This book deals with the historical development of the Albanian language (its phonology, morphology and lexicon) from prehistoric times to our days. The main focus of the book is the reconstruction of Proto-Albanian in its relation to its ancestor, Indo-European, and to modern Albanian.
CONTRIBUTIONS TO THE SOCIOLOGY OF LANGUAGE brings to students, researchers and practitioners in all of the social and language-related sciences carefully selected book-length publications dealing with sociolinguistic theory, methods, findings and applications. It approaches the study of language in society in its broadest sense, as a truly international and interdisciplinary field in which various approaches, theoretical and empirical, supplement and complement each other. The series invites the attention of linguists, language teachers of all interests, sociologists, political scientists, anthropologists, historians etc. to the development of the sociology of language.
Abstract: As historical relationships of Slavs and Albanians in the western Balkans have been subject to a wide range of scholarly interpretations, this dissertation seeks to present the facts of linguistic evidence of Slavic-Albanian contact, and apply them to an informed understanding of Slavs' and Albanians' interactions historically. Although individual linguistic features are important for establishing the historical fact of language contact, only a systematic, comprehensive analysis of the several interrelated parts of language---vocabulary, phonology, and morphosyntax---can indicate how the languages, and the communities speaking them, have been affected by the long-standing contact. ...
This collection of short stories focuses on the Scottish civil war of 1644-45, in which the Marquis of Montrose led his royalist forces in a series of stunning victories against the odds before his final defeat at Philiphaugh. Each of Hogg's five tales centres on one of the five major battles of Montrose's brilliant but ultimately futile campaign. Each tale is utterly different from the others in genre and tone, but taken together they build up a composite picture of what it was like to experience the 'anarchy and confusion' of the time at first hand.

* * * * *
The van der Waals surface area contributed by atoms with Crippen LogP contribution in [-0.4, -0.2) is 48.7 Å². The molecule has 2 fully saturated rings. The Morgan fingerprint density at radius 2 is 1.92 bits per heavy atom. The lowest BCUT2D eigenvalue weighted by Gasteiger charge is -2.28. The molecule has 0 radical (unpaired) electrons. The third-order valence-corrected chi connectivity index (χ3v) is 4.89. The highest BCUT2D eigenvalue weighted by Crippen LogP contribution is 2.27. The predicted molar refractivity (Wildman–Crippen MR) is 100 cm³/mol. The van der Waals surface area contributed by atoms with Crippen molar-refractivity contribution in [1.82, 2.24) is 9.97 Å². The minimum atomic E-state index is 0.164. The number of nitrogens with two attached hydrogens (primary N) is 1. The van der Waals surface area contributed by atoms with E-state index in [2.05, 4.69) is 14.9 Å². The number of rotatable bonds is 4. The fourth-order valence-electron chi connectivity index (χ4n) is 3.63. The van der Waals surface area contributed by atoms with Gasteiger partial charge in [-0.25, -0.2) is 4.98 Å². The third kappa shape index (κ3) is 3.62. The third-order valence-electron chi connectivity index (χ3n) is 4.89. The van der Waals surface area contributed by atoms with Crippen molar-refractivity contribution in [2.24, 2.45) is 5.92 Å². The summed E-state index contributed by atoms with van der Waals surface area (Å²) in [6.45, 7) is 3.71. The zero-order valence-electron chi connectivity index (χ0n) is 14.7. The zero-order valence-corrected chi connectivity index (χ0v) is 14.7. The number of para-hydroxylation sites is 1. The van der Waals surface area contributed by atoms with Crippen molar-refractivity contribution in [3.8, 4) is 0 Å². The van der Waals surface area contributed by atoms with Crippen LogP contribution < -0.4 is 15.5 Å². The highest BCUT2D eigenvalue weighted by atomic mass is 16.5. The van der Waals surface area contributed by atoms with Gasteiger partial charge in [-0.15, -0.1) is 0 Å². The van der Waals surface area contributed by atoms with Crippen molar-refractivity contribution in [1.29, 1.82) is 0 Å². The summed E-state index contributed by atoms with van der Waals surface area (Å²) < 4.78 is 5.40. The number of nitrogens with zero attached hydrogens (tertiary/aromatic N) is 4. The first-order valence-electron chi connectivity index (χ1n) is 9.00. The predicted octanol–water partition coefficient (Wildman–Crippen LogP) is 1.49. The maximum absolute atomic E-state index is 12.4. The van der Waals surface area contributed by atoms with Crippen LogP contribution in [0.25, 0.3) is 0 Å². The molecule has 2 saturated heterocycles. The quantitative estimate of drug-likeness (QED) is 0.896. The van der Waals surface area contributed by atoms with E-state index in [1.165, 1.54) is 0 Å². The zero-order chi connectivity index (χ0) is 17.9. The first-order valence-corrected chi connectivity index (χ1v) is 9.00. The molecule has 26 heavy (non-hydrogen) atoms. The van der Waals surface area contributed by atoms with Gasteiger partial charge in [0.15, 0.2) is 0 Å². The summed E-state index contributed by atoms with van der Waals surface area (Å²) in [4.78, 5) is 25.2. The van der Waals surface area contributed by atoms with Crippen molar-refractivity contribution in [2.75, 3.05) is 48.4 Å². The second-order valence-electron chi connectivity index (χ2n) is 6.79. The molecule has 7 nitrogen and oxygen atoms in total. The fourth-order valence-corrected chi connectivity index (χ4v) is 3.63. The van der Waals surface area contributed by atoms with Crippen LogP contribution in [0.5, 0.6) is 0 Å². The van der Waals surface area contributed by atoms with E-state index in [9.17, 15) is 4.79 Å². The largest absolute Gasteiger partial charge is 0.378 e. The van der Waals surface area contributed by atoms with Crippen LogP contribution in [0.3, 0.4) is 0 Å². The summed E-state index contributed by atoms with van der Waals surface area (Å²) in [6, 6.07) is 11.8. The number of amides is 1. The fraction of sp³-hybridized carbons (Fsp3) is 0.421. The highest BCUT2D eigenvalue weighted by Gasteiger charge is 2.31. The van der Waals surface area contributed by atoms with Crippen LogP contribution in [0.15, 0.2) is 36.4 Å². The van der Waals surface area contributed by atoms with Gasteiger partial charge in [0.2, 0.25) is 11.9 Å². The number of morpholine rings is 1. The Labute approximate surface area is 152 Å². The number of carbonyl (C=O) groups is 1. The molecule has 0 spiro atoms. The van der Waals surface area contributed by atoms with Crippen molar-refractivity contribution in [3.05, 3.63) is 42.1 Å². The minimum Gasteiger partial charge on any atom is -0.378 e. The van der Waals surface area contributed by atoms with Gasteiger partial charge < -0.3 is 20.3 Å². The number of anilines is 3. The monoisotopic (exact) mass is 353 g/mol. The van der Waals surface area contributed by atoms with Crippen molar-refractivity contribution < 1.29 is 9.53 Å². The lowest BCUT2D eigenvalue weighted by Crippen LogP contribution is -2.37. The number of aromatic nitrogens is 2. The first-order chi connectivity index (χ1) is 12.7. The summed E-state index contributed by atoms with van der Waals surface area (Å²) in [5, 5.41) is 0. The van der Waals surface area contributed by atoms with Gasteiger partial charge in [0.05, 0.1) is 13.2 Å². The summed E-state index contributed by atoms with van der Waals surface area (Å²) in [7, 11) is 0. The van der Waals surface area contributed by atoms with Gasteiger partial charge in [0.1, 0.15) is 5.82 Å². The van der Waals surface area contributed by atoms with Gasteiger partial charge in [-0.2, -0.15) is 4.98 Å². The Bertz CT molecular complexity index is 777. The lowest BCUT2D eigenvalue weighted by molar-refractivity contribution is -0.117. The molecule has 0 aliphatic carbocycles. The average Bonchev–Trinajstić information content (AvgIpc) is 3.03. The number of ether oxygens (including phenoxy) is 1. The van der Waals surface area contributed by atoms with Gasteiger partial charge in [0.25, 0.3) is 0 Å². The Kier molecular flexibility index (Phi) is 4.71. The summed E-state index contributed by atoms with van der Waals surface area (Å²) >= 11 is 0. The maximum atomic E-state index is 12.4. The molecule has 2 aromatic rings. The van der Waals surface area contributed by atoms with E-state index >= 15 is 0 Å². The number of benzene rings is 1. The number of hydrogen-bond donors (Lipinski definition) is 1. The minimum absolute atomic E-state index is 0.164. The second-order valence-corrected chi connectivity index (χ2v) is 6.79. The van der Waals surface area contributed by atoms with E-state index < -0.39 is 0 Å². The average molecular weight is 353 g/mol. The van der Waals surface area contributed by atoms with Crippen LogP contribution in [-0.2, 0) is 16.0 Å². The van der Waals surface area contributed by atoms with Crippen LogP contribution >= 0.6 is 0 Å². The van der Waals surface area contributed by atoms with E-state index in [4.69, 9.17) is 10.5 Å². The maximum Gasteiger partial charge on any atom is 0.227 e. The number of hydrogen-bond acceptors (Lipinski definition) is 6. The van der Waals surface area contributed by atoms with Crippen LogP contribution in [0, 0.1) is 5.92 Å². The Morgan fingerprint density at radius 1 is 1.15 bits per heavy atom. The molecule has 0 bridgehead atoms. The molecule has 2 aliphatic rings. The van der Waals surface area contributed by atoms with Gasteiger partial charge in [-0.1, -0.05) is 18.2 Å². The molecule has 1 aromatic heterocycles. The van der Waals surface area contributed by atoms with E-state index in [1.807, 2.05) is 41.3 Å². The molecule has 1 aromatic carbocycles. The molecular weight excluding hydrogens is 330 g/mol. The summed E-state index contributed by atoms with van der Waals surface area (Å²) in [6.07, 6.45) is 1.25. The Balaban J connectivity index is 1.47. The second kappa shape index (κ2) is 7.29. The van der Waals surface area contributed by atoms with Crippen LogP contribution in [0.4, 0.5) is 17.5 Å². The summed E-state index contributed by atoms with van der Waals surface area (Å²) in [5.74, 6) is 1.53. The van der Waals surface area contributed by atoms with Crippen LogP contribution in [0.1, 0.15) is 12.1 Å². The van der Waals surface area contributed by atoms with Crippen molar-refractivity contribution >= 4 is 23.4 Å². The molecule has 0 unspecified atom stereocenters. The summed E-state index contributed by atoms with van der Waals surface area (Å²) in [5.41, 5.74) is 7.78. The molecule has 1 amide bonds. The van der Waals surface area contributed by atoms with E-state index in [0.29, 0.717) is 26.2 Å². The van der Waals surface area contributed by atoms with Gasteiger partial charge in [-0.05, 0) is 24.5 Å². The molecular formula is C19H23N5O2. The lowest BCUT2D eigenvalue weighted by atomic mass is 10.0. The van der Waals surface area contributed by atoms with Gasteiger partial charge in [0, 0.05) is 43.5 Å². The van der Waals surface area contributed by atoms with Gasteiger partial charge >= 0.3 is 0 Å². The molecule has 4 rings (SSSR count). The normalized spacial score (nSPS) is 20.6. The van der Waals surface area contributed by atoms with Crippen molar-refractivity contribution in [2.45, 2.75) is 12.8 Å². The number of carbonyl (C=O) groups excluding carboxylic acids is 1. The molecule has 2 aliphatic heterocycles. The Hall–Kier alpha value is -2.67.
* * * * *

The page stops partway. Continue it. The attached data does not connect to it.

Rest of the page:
Albanian writing shot to prominence with the rumored nomination of Ismael Kadare for the Nobel Prize in 2004. Otherwise, very little is known or has been written in the English-speaking world about Albanian literature. Its fate followed the brutal course of Balkan political history. Despite its tumultuous history, Albania has nonetheless produced writers of the highest calibre, such as A.Z. Cajupi, Gjergj Fishta and, of course, Kadare. Albanian Literature: A Short History is a unique work of reference, which provides a concise and complete overview from the thirteenth century to the present day. I.B.Tauris in association with the Centre for Albanian Studies.
This guidebook lists thousands of words in English with translations into Albanian, perfect for beginners just starting to learn the language and indispensable for more advanced speakers. Words are divided into 18 pertinent and handy categories, including measurements, weather, people, animals, traveling, shopping and much more.